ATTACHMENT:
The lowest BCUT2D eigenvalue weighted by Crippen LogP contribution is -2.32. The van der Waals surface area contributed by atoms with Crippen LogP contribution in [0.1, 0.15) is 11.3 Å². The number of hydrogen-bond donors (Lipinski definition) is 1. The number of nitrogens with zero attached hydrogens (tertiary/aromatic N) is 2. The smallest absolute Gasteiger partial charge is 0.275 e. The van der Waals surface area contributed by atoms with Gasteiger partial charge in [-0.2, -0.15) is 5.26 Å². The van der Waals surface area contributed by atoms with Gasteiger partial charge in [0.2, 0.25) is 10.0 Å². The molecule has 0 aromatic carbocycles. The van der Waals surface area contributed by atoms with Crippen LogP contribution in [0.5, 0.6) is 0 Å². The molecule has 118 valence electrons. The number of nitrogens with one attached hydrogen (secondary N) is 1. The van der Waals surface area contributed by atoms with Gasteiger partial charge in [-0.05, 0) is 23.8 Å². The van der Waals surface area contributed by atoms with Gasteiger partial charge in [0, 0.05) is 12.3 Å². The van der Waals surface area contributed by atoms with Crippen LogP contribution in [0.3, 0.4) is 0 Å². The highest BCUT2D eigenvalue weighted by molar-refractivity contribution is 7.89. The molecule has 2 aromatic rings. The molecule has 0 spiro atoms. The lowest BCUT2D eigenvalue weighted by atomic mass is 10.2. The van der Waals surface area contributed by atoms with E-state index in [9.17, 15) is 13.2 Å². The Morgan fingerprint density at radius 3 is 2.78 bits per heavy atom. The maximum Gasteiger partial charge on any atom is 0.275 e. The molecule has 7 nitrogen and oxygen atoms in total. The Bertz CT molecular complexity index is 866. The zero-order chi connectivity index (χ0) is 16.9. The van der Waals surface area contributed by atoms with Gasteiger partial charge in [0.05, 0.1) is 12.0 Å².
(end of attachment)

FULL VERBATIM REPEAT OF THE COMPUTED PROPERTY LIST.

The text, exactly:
The lowest BCUT2D eigenvalue weighted by Crippen LogP contribution is -2.32. The van der Waals surface area contributed by atoms with Crippen LogP contribution in [0.1, 0.15) is 11.3 Å². The number of hydrogen-bond donors (Lipinski definition) is 1. The number of nitrogens with zero attached hydrogens (tertiary/aromatic N) is 2. The smallest absolute Gasteiger partial charge is 0.275 e. The van der Waals surface area contributed by atoms with Gasteiger partial charge in [-0.2, -0.15) is 5.26 Å². The van der Waals surface area contributed by atoms with Gasteiger partial charge in [0.2, 0.25) is 10.0 Å². The molecule has 0 aromatic carbocycles. The van der Waals surface area contributed by atoms with Crippen LogP contribution in [0.5, 0.6) is 0 Å². The molecule has 118 valence electrons. The number of nitrogens with one attached hydrogen (secondary N) is 1. The van der Waals surface area contributed by atoms with Gasteiger partial charge in [-0.05, 0) is 23.8 Å². The van der Waals surface area contributed by atoms with Gasteiger partial charge in [0, 0.05) is 12.3 Å². The van der Waals surface area contributed by atoms with Crippen LogP contribution in [0.3, 0.4) is 0 Å². The highest BCUT2D eigenvalue weighted by molar-refractivity contribution is 7.89. The molecule has 2 aromatic rings. The molecule has 0 spiro atoms. The lowest BCUT2D eigenvalue weighted by atomic mass is 10.2. The van der Waals surface area contributed by atoms with E-state index in [9.17, 15) is 13.2 Å². The Morgan fingerprint density at radius 3 is 2.78 bits per heavy atom. The maximum Gasteiger partial charge on any atom is 0.275 e. The molecule has 7 nitrogen and oxygen atoms in total. The Bertz CT molecular complexity index is 866. The zero-order chi connectivity index (χ0) is 16.9. The van der Waals surface area contributed by atoms with Gasteiger partial charge in [0.05, 0.1) is 12.0 Å².